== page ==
ii) On the performers: the majority of the performers are likely to engage directly with the research only via an introductory session provided by the applicant on the background to the work. However, resources will be made available to any who wish to pursue the research in more detail, and all will be influenced by their experience of participating in the work itself. Corroboration of the impact will be sought from both amateur and professional performers via a questionnaire and via oral testimony.

iii) On the eventual audiences: the audience at the premiere and later performances will be asked to complete a short questionnaire, including questions designed to elicit answers on how their understanding of classical myth has changed as a result of attending.

Publications

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Title Herakles oratorio 
Description Composer Tim Benjamin produced a new work, "Herakles" based on the story of the Choice of Herakles as re-told by Dio Chrysostom in his "Discourse on Kingship", delivered to the new Roman Emperor Trajan in 98CE. Work on the libretto and choral elements of the score was completed in December 2016, with further work on the orchestration continuing into February 2017. This musical drama was performed by Todmorden Choral Society and Todmorden Orchestra together with a cast of professional soloists at the premiere in Todmorden Town Hall on 30 April 2017. This performance was filmed, and the resulting film screened in Leeds on 8 July 2017, as part of the conference "Celebrating Hercules in the Modern World" (the event was open to the public as well as conference delegates). 
Type Of Art Composition/Score 
Year Produced 2017 
Impact See entry s.v. "Performance": "Tim Benjamin's Herakles oratorio: world premiere and film" 
URL http://herculesproject.leeds.ac.uk/musical-drama/
 
Title Tim Benjamin's Herakles oratorio: world premiere and film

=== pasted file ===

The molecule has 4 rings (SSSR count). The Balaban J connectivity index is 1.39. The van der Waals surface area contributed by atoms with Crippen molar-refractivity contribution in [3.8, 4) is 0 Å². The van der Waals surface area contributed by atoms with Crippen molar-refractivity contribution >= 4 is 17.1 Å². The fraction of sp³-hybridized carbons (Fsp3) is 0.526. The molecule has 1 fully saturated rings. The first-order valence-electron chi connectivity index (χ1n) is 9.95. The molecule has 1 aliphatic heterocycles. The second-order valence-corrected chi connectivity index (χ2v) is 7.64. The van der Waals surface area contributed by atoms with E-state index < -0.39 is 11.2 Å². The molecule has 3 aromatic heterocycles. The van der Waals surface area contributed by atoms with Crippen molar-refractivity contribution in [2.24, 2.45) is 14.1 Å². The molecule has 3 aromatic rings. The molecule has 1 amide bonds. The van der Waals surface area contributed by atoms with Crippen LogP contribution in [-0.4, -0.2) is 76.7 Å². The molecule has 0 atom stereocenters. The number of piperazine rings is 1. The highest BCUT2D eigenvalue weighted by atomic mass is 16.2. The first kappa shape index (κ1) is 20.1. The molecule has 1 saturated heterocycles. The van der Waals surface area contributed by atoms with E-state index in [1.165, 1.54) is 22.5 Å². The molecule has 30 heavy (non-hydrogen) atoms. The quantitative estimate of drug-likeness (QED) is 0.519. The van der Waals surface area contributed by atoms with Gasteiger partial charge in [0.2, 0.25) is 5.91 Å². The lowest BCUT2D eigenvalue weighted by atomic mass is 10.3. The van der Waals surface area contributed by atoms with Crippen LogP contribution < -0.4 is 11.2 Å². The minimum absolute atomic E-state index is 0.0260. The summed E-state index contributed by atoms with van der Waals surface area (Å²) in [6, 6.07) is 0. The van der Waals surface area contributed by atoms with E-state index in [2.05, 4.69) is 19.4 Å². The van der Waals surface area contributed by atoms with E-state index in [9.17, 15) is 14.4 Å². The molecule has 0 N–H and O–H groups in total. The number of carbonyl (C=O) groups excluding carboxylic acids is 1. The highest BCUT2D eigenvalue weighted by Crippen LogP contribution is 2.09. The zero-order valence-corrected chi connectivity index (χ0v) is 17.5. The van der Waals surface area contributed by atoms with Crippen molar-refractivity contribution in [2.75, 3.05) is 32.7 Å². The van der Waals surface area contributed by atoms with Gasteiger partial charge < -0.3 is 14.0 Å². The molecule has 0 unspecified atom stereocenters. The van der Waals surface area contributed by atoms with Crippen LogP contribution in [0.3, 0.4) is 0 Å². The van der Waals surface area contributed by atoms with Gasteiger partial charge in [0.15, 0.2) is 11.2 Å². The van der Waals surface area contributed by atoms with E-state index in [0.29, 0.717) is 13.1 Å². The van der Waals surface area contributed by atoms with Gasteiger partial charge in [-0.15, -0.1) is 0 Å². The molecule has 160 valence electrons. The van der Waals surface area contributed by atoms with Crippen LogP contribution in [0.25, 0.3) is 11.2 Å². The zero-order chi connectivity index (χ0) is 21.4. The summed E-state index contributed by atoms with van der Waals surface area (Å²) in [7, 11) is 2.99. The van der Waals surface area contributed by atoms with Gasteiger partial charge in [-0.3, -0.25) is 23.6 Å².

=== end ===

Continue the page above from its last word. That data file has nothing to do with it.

Description In last year's report I outlined the composition and early stages of rehearsal of Tim Benjamin's oratorio 'Herakles'. The world premiere duly took place in Todmorden Town Hall on 30th April 2017. It was performed by Todmorden Choral Society and Todmorden Orchestra, together with a number of professional instrumentalists; five professional singers played the roles of Zeus, Hermes, and the two Titans, Royalty and Tyranny; the story was masterfully narrated by the professional actor who portrayed Time herself. The Town Hall was full to capacity. This performance was professionally filmed, with financial support from the project. The resulting film was first screened at the conference in early July (see Engagement Activities) in Leeds' University's Clothworkers Centenary Concert Hall, open to the public as well as conference delegates; a subsequent screening was arranged in October at Todmorden's Hippodrome at the request of members of the Choral Society. A DVD of the film is available for sale via Leeds University's Store (https://herculesproject.leeds.ac.uk/news/dvds-of-tim-benjamins-herakles-available-to-purchase-online/). 
Type Of Art Performance (Music, Dance, Drama, etc) 
Year Produced 2017